The playwright Theophrastus created a list of "31 types of men" that he made available to other playwrights to assist them in the creation of characters for their plays. Theophrastus relied on insights gleaned from nonverbal communication to describe these personalities; the penurious man does not wear his sandals until noon, and the sanguine man has slumped shoulders.

Humans still rely on nonverbal insights like these to judge the personalities and emotions of other people. In India, the sacred Hindu texts called the Veda , written around B. Late-twentieth-century research based on North Americans shows that people still concur with the Veda on this description of a liar. Research into African history has shown that one of the characteristics of an effective tribal chief was his ability to move his subjects with the power of his speeches, made particularly potent by the heavy use of nonverbal communication.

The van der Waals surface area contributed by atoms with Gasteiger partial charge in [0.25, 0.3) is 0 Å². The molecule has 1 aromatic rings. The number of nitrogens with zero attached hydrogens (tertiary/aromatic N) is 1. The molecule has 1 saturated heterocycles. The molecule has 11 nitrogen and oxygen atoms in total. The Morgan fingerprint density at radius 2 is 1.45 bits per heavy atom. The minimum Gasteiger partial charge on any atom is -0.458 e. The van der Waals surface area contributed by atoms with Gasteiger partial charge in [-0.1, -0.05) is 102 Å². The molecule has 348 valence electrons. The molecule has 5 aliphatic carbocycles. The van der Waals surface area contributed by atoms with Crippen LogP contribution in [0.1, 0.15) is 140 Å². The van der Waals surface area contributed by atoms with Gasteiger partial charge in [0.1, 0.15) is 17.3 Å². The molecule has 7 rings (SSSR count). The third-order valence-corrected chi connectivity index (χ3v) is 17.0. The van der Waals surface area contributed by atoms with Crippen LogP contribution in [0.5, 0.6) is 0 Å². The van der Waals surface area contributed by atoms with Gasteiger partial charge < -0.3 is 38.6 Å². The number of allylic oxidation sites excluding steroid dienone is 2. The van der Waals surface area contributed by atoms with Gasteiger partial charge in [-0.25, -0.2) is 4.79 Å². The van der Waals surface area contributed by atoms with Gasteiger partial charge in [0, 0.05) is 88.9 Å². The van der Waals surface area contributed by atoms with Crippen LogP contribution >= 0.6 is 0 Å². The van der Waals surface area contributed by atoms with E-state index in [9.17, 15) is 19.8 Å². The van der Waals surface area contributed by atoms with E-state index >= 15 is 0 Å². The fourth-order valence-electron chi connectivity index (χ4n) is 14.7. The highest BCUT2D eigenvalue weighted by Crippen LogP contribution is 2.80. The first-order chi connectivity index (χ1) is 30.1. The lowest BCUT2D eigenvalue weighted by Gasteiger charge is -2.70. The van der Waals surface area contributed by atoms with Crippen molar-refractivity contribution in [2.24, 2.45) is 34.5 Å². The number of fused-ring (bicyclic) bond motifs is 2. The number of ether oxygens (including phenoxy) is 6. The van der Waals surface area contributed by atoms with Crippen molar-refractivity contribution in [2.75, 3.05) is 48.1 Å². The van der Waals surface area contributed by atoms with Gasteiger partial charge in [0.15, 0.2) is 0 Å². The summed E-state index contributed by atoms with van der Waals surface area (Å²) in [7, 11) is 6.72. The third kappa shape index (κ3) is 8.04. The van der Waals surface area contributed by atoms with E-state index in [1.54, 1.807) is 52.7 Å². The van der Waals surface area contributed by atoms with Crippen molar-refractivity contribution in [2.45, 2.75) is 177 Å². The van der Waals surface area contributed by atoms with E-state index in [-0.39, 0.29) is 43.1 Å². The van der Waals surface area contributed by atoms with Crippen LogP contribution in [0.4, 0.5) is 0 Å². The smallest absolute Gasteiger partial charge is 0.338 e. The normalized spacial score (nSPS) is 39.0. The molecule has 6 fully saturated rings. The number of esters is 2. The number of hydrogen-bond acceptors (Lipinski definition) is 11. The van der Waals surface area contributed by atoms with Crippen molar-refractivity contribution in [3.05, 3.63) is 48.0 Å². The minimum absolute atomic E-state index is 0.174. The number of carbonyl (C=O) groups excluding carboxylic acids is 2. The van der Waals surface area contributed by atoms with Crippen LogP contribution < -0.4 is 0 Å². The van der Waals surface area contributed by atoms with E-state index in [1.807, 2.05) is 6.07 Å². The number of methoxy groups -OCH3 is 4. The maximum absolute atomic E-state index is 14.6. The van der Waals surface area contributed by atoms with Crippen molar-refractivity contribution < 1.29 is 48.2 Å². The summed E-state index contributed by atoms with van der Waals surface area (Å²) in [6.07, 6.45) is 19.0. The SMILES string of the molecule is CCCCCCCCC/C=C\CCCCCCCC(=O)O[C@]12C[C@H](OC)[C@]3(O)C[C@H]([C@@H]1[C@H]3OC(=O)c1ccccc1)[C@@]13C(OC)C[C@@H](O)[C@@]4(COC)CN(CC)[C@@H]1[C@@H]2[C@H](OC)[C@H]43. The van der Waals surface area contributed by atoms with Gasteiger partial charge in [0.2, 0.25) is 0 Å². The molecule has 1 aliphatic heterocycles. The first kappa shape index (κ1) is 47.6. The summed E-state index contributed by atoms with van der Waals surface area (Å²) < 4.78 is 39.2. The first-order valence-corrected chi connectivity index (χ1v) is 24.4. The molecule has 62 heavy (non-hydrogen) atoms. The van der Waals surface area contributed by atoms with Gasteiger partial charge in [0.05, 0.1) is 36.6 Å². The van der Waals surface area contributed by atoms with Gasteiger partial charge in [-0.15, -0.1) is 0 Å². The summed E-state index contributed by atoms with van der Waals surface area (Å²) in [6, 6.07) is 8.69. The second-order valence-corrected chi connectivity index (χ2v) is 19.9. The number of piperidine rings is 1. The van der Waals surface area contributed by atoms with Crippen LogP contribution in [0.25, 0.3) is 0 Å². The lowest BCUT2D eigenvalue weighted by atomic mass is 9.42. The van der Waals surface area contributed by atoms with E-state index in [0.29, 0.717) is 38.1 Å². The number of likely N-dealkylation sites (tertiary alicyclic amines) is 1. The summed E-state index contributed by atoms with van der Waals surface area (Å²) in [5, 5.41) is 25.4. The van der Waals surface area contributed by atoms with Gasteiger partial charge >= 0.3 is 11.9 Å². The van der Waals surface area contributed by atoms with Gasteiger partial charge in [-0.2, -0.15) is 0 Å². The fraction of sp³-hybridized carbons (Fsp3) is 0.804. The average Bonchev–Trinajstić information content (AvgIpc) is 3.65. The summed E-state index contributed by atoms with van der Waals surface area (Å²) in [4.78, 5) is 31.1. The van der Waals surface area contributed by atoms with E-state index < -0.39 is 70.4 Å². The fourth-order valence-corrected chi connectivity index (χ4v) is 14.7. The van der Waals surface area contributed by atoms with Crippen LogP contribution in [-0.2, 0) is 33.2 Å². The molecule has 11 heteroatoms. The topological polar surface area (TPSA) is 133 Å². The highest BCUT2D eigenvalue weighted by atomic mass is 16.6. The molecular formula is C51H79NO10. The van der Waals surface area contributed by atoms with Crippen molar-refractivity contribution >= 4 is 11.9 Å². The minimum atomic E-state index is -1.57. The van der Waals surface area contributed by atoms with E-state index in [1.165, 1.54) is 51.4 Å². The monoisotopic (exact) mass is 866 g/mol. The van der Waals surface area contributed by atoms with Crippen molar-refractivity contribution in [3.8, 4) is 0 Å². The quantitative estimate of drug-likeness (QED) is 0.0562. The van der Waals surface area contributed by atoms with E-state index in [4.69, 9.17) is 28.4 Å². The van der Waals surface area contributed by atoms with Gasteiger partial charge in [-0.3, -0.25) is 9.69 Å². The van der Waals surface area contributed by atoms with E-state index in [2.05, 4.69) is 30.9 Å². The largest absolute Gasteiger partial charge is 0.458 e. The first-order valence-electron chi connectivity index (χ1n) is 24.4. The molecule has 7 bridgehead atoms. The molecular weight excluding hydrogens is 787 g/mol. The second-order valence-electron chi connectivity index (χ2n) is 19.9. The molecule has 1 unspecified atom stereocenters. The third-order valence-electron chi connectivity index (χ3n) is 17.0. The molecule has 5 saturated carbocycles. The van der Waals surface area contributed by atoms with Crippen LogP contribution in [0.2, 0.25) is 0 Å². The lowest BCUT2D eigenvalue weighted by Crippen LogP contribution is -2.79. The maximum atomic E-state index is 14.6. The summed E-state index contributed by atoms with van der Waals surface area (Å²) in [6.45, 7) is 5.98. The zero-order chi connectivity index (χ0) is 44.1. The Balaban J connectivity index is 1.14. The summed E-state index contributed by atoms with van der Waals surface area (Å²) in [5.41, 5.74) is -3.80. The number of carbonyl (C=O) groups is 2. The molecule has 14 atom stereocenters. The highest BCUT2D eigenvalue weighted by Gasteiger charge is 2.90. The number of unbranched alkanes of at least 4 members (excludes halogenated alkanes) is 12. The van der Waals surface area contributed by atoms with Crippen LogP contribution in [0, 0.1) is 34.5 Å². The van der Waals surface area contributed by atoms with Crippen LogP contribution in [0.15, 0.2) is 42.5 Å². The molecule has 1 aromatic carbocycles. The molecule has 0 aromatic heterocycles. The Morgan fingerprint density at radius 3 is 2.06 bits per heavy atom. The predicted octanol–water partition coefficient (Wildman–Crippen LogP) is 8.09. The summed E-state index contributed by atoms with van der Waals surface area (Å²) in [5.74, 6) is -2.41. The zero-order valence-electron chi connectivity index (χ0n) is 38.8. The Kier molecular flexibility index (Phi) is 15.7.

This legacy is apparent in the traditions of the African-American church in America. These same principles of strong body language and voice tone accompanying speeches has now been adopted in various forms by the rest of American society and politics because of its ability to persuade above and beyond well-crafted words.

Nonverbal communication serves a number of functions. It can define communication by providing the backdrop for communication—a quiet, dimly lit room suggests to people that the communication that occurs within that environment should also be quiet and hushed as in a religious venue.